This past winter break, my girlfriend and I had our annual visit to the cinema to see the latest Star Wars entry. If I’m being brutally honest, this time felt more of a chore than a genuine wish to see the next instalment of my childhood franchise. And after watching The Last Jedi, I’ve been left bitter and disappointed towards Disney’s treatment of Star Wars. Continue reading “My Thoughts on The Last Jedi”
Japan periodically has a shortage of something. Two years ago it was potatoes and butter. This year, Japan had to suffer through another potato-related shortage as companies decided to cut down their vast ranges of flavours to cope with the problem. Customers flocked to supermarkets to stock up on their cherished “Pizza” flavour crisps. I’ve tried them, they’re not very good.
Instead it’s the shortage or absence of flour tortillas in Hiroshima that has been a bit of a problem. Yes, first world problems. I cook chicken fajitas once every month. It’s my “steak” night, one meal where I splash out a bit. Homemade avocado salsa, sour cream, a couple of Coronas and a frying pan sizzling with chicken, peppers and onions marinated in my own spice concoction. No flavour packets in this household.
While Tokyo and Osaka may be swimming in the abundance of tortillas and fajitas, in my area the likes of sour cream, red onions, coriander and flour tortillas aren’t readily available in my local supermarket. I usually have to make a trip to Hiroshima City Centre or one of the bigger shopping malls. But over the last couple of months I’ve had to make do with tortillas “bowls”, which aren’t the same. Sure, I could begrudgingly flatten into some sort of resemblance of a traditional tortilla, but it wouldn’t work. And no, I certainly couldn’t force myself to make homemade versions either. So for now, I’ll just have to wait until “Mexico” lifts its embargo on trade with Japan.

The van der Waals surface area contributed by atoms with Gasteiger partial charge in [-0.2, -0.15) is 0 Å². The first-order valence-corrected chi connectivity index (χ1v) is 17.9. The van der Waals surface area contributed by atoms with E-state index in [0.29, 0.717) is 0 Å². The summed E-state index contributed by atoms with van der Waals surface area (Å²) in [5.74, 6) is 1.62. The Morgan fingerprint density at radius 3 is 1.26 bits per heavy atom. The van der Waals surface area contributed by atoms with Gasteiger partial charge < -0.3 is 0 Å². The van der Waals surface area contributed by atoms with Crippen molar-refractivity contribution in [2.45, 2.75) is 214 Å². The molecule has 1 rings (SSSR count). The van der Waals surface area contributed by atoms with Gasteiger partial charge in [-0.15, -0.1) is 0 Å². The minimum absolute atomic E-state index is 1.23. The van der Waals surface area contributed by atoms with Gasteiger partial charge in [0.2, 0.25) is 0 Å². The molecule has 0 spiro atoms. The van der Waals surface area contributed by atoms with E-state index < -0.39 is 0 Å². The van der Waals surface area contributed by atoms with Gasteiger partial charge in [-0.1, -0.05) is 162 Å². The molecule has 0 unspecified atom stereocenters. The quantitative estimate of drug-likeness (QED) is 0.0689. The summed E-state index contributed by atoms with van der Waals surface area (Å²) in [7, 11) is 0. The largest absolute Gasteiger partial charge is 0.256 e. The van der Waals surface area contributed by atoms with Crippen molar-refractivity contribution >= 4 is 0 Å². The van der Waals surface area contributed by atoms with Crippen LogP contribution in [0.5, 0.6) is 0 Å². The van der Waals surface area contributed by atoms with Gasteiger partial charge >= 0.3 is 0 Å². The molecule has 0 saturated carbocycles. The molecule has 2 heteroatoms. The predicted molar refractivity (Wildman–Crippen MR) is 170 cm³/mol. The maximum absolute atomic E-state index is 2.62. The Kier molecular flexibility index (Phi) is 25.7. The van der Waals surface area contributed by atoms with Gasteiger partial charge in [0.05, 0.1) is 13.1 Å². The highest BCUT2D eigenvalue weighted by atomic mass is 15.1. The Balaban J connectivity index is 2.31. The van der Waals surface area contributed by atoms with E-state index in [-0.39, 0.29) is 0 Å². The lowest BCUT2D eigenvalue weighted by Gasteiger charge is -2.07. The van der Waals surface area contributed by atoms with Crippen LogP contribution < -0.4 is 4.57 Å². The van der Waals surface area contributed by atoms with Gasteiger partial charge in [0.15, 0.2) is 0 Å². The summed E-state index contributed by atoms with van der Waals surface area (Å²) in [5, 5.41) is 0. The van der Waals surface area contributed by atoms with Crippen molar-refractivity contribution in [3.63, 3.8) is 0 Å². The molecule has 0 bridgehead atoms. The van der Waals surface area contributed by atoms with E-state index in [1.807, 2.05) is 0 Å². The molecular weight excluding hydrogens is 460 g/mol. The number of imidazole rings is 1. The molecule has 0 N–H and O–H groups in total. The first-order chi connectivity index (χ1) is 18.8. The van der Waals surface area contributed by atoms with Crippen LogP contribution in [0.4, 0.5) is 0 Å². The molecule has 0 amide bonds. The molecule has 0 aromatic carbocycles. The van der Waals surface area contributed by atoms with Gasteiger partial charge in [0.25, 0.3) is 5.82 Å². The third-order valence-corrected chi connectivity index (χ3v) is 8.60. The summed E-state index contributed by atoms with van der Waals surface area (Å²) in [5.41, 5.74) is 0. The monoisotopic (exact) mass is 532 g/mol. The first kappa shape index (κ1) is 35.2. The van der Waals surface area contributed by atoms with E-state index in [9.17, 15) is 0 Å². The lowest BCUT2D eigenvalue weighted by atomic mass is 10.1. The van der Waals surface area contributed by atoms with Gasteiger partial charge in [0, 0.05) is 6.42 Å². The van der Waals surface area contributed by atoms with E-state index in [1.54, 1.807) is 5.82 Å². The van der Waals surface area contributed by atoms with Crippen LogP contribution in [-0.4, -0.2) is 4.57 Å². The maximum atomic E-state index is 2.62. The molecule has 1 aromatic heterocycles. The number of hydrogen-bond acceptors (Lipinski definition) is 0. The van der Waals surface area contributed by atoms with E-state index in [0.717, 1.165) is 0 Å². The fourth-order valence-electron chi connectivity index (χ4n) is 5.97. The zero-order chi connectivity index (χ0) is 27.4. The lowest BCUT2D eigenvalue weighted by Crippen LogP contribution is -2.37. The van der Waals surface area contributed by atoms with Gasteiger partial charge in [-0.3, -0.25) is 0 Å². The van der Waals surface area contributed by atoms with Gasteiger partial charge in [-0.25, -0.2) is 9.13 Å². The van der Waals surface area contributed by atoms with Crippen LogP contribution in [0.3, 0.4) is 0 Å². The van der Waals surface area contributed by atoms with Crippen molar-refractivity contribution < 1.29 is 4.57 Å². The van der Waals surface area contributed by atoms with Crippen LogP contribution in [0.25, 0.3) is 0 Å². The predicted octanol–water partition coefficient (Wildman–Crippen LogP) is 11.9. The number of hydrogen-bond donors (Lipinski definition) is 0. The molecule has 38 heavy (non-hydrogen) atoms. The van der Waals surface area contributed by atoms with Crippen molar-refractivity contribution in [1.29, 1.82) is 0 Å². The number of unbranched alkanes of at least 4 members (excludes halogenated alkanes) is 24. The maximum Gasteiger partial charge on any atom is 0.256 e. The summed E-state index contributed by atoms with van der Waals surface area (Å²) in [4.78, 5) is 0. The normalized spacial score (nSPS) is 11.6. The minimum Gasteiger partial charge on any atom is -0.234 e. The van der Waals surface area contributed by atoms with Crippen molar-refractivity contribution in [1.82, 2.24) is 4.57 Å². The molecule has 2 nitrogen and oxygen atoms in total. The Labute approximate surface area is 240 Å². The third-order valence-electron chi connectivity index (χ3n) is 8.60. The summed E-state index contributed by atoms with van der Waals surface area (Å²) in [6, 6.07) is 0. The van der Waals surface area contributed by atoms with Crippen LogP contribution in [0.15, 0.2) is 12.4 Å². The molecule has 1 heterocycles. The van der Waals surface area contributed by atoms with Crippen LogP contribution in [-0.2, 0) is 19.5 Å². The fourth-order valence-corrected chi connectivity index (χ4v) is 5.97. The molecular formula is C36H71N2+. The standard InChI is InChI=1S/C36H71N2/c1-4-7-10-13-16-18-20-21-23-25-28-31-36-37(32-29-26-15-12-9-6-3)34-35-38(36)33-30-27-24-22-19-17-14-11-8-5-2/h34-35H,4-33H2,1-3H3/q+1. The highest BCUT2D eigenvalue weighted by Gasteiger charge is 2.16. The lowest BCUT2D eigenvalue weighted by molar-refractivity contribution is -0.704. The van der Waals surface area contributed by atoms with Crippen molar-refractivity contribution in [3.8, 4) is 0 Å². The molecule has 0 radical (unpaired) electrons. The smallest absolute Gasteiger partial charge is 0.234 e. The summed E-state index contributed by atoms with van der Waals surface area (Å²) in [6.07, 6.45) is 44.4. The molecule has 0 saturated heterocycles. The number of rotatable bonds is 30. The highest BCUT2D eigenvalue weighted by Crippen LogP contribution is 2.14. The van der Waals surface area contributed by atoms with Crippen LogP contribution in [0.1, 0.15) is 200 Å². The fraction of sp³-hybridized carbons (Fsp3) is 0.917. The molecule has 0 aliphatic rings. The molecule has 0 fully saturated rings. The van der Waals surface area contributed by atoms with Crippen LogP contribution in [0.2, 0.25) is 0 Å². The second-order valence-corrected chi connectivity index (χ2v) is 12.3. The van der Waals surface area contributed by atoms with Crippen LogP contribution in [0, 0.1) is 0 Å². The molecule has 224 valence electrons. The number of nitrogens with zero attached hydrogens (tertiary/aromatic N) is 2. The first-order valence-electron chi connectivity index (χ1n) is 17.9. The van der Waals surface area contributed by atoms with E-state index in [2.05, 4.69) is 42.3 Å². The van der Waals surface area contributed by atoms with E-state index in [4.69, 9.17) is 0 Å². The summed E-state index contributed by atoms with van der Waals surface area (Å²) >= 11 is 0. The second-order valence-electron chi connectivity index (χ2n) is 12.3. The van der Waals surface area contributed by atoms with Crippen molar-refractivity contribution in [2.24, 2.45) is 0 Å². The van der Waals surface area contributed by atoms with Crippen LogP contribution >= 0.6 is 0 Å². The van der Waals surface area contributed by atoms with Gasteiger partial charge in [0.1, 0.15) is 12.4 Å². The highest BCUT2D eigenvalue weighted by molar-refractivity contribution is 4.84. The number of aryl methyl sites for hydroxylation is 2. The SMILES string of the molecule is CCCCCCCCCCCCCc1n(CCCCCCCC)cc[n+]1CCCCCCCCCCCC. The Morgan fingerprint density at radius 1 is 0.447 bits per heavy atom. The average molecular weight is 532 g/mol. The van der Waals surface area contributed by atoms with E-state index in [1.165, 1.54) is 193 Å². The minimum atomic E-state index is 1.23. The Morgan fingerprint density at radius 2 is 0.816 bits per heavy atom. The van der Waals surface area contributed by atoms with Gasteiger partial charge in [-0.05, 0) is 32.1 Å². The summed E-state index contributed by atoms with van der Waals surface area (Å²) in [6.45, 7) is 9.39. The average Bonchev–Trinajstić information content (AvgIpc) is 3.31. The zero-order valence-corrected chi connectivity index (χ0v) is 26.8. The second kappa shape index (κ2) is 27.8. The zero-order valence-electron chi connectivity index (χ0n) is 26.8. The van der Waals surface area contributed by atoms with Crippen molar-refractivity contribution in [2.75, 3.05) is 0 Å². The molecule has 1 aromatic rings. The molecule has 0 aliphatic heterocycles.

The month of March marks both the end and beginning of the Japanese school year. As a result some ALTs (Assistant Learning Teachers) will decide to leave, meaning that new recruits will soon start to arrive. Understandably, various companies’ Facebook pages have been flooded with question about visas, training and suggestions on what to bring. But amongst them, as always, have been some bewildering questions or statements; Continue reading “The Annual Migration of ALTs”
The core fundamentals of teaching English at junior high schools in Japan are writing, reading and listening. You’ll see that “speaking” is strangely missing as it’s not assessed through established tests, stupidly. But I think that students tend to find that writing English is the most difficult aspect of learning the language. Anyway, one of my responsibilities is checking students written assignments, which is something that can sink you further into depression or provide comedy gold.
It’s that time of the week again, the day where I have to teach the second graders. Now, when I started teaching at junior high schools (JHS) this year, I really had no idea what I was going to get into. At my previous placement I had only taught at elementary schools (ES), a completely different domain. Occasionally the local ALTs (Assistant Language Teachers) would participated in International Days where we’d go to a JHS and do cultural activities based on our nationalities. I taught cricket once while my Irish mate showed off his hurling skills. But from these one-off events you’d get hints and glimpses at what students were like. Continue reading “The Challenges of Junior High 2nd Graders in Japan”